Like him or loathe him, Donald Trump’s propensity for making news and affecting the outcome simply cannot be understated. And if there’s one area where the US President was top newsmaker this year, it was commodities, where the kind of boom-and-bust that typically occurs to oil prices over a generation happened within a span of months from his tweets.
Issuing presidential decrees in 140-characters is something the world has come to expect of Trump, be it on matters of immigration, trade, climate change or even White House sackings. On Wall Street, traders also watch Trump’s Twitter handle all day, with an app called the “Trump Trigger” on hand to help people keep tabs on publicly-traded companies that could see huge price swings from a mere mention by him.
But the energy industry, stretching from the heartland of Texas to Wyoming, Montana and North Dakota to name a few locations, has customarily operated in a more detached manner from the Oval Office, and, by extension, with Trump—despite the president counting oilmen as among his biggest supporters, also courtesy of the strong pro-energy policies he advocated since the start of his 2016 White House campaign. As this year began, Trump allowed new offshore oil and gas drilling in nearly all United States coastal waters, and early this month, opened up nine million acres in Western US for drilling. He also rolled back a climate change rule that restricted new coal plants.
Still, the president’s tweets for low oil prices this year may have left him with fewer admirers within the industry.
The saga began in spring when Trump canceled an Obama-era US nuclear accord with Iran and threatened to place sanctions on crude exports from Tehran. When crude prices shot up as a result of feared supply tightness from the sanctions, the president tweeted demanding that Saudi Arabia and other OPEC oil suppliers produce more.
After the enlarged OPEC+ group, including Russia, turned its spigots on in full, he issued unexpected waivers on Iranian oil exports that practically left the market with more oil than it needed. Just as dramatically as crude prices rose on Trump’s early actions over Iran, they later fell, with the initial rally of 30 percent dwarfed by the selloff that’s now exceeded 40 percent. But when OPEC said it would have to cut supplies because of the slump, Trump again began tweeting that it shouldn’t.
At about the same time, the Saudis became embroiled in the murder of journalist and US resident Jamal Khashoggi, handing the president an unbelievable trump card to indirectly pressure the Kingdom to do his bidding if it wished to escape US sanctions for the murder. The Saudi government was never penalized for the murder and OPEC went ahead to announce a production cut early this month.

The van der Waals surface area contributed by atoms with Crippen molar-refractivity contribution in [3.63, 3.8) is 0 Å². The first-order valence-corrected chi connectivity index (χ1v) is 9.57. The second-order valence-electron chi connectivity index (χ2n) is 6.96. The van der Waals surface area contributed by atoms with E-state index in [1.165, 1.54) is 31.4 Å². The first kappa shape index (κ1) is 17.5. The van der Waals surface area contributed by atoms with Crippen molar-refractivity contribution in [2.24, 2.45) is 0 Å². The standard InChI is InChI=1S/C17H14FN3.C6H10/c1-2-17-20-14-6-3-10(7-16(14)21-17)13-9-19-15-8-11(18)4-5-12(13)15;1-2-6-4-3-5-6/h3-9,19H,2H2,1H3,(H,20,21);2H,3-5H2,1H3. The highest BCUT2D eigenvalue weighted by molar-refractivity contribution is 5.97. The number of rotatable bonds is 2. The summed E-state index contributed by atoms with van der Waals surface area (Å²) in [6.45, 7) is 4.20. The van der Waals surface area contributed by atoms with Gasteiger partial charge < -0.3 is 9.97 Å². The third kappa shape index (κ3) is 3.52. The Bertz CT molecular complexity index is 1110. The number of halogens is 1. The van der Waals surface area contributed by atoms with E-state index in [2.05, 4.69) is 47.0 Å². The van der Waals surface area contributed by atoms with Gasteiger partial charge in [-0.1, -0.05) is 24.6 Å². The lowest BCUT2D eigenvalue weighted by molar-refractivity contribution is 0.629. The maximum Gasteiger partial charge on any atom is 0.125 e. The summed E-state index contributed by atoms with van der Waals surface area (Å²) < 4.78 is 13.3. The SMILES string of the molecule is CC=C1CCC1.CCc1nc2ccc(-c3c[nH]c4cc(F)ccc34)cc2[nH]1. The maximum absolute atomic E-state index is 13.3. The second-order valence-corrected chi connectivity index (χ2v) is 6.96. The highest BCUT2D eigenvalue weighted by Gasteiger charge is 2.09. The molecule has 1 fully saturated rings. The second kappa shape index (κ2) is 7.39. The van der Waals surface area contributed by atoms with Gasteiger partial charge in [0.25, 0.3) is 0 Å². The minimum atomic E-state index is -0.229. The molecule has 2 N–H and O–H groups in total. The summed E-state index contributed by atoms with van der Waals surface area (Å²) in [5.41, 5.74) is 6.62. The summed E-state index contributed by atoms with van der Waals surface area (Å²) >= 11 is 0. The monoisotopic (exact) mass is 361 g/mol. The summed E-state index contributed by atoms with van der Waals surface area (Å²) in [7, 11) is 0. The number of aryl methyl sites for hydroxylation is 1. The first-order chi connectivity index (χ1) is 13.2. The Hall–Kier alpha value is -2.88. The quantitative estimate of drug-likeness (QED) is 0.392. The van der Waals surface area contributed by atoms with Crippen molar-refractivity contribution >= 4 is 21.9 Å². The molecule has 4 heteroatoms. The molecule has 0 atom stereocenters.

But oil prices have remained in freefall since, with fears of a global recession now pressuring the market.
Phil Flynn, senior energy analyst at Chicago’s Price Futures Group, who’s followed the oil industry and its interactions with the White House for over 30 years, notes that Trump has achieved what no other commander-in-chief had achieved before. Said Flynn:
“We’ve heard for years that presidents have little control of energy prices. In past years, President Obama or President Bush have said ‘I can’t control gasoline prices.' But Donald Trump has proven that wrong. ‘You can,’ he says and he’s proven that with his tweeting. And via his tweets on the trade war with China, he’s also disrupted soybean and metals prices as these are the major imports for China.”
But Flynn, who supported Trump for president, says his adulation for the man has been cut short by the havoc wreaked on oil prices:
“The way the market has been the last couple of months, I’m not very happy. And I don’t think a lot of his fan base in the energy market is very happy either. If he turns the China situation around, then good. But if it becomes a protracted trade war, with extreme price volatility, I don’t think it’s good for anybody.”
Since Washington and Beijing announced a 90-day truce in their tariffs battle earlier this month, China has taken delivery of two major consignments of US soybeans. But soybean prices have hardly risen on the news, staying on track for an 8 percent loss on the year. Copper remains depressed too, headed for a 19 percent drop.
Steven Green, a Texas-based oilfield services expert who shuttered his business of fishing broken equipment from oil wells during the first shale price bust a few years ago, said he was trying to get financing to reopen “but Trump’s tweets against oil prices have made it harder for me to get a loan.”
Steve Smith, a shale deal-maker in Big Spring, Texas, is also disillusioned. He said:
“We were getting $77 for a barrel a couple of months ago. That didn’t come free flowing out of the wells. We had to frack, drill and pump it out with very expensive equipment and very high utility bills. Say, you were making $100,000 a year and suddenly in two months, you’re living on $30,000 while your expenses are something else. That’s what it is.”
Trump hasn’t tweeted about oil since the OPEC meeting that ended two weeks ago. He didn't need to, with prices down $30 per barrel from the year’s highs.
But even if he does, not everyone might be upset. Tariq Zahir of New York oil fund Tyche Capital Advisors said:
“His tweets temper the bulls and for a bear like me, that works. I don’t have to worry about getting out of a short position. Trump’s on my side for low prices.”
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